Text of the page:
In any case, learning about your personality type is very helpful.  It will teach you why you are the way you are.  It’s also very validating.  As I said, I always thought I was weird & have come to realize I’m not.  It also can teach you about yourself.  Learning about my personality showed me exactly why I hated certain jobs but loved others, why people (even strangers) have come to me for advice,  why I can be so obsessed with details & more. I feel like I’ve learned more about myself in the short time I’ve been reading about the INFJ personality than in the rest of my life.

I hope you’ll consider doing the same.  Learning who you are, learning about your personality is not only fascinating but so helpful.  And, if you’ve grown up with at least one  narcissistic parent, then you never had much of an opportunity to get to know who you truly are.  You learned who that parent said you were. Why not finally learn about the special person God made you to be?

Here is the test:  http://www.humanmetrics.com/cgi-win/JTypes2.asp

8 Comments

Filed under Mental Health

Are Introverts Normal?

One thing I have learned about adult children of narcissistic parents is the majority of us are introverts.  Introverts keep to themselves, like quiet activities, are focused & intelligent, prefer deep to superficial relationships & conversation, often have only a few interests but explore those interests deeply, & gain energy from alone time rather than from other people.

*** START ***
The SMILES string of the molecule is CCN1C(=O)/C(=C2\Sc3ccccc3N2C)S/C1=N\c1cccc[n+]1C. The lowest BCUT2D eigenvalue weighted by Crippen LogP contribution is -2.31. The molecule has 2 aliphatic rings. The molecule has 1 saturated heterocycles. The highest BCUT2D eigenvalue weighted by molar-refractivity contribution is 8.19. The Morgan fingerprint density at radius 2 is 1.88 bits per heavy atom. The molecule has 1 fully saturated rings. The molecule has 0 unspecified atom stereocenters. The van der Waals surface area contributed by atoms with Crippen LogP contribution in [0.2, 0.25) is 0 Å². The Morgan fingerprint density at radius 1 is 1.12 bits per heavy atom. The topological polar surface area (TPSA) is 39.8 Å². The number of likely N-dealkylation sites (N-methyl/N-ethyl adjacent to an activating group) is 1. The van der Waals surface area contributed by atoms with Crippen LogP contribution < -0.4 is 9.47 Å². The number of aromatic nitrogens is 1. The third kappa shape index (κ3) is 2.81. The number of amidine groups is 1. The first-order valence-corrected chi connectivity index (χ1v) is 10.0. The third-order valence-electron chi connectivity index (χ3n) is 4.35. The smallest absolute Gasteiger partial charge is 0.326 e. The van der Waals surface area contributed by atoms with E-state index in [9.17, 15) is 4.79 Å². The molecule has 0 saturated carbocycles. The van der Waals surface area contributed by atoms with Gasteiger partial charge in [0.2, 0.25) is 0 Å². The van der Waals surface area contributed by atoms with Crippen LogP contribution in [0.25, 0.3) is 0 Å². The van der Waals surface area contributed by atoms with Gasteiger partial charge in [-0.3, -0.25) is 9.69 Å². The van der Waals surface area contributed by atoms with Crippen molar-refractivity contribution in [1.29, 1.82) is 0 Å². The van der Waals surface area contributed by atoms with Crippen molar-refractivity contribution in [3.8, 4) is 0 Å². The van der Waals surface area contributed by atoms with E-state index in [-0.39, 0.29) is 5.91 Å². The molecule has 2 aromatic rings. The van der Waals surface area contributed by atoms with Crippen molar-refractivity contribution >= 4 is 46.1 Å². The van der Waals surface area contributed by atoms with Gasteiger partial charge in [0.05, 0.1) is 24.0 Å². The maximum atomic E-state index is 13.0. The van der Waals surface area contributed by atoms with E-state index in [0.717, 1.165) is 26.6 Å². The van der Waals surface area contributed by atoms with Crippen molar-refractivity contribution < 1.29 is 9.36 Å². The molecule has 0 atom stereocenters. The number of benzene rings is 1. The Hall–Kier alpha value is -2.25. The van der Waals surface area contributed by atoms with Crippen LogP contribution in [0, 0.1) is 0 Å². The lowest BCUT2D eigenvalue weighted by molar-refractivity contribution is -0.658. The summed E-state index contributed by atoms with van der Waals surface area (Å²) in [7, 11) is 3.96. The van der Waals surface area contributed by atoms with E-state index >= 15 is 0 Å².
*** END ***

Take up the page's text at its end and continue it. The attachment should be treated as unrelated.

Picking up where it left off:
Extroverts are the exact opposite, & much more common.  As a result, the life of an introvert can come with challenges.  Some people think there is something very wrong with introverts, & will try to change them.  They may believe the introvert is depressed, & constantly say things like, “Cheer up!” or “You’ll feel better if you come to the party with me.”  Society in general seems to push people to be extroverts- you are told you must go to Christmas parties, have a big Thanksgiving dinner or have the whole family come by for your birthday.

These things can make us introverts feel uncomfortable, even flawed, & wondering what is wrong with us.  The truth is that there is NOTHING wrong with us!  Being an introvert isn’t a disease, some terrible character flaw or a mental disorder.  Introversion is simply a personality trait.  You would have just as good of luck “curing” yourself of introversion as you would changing your eye color.  You were born with your specific eye color just like you were born being an introvert.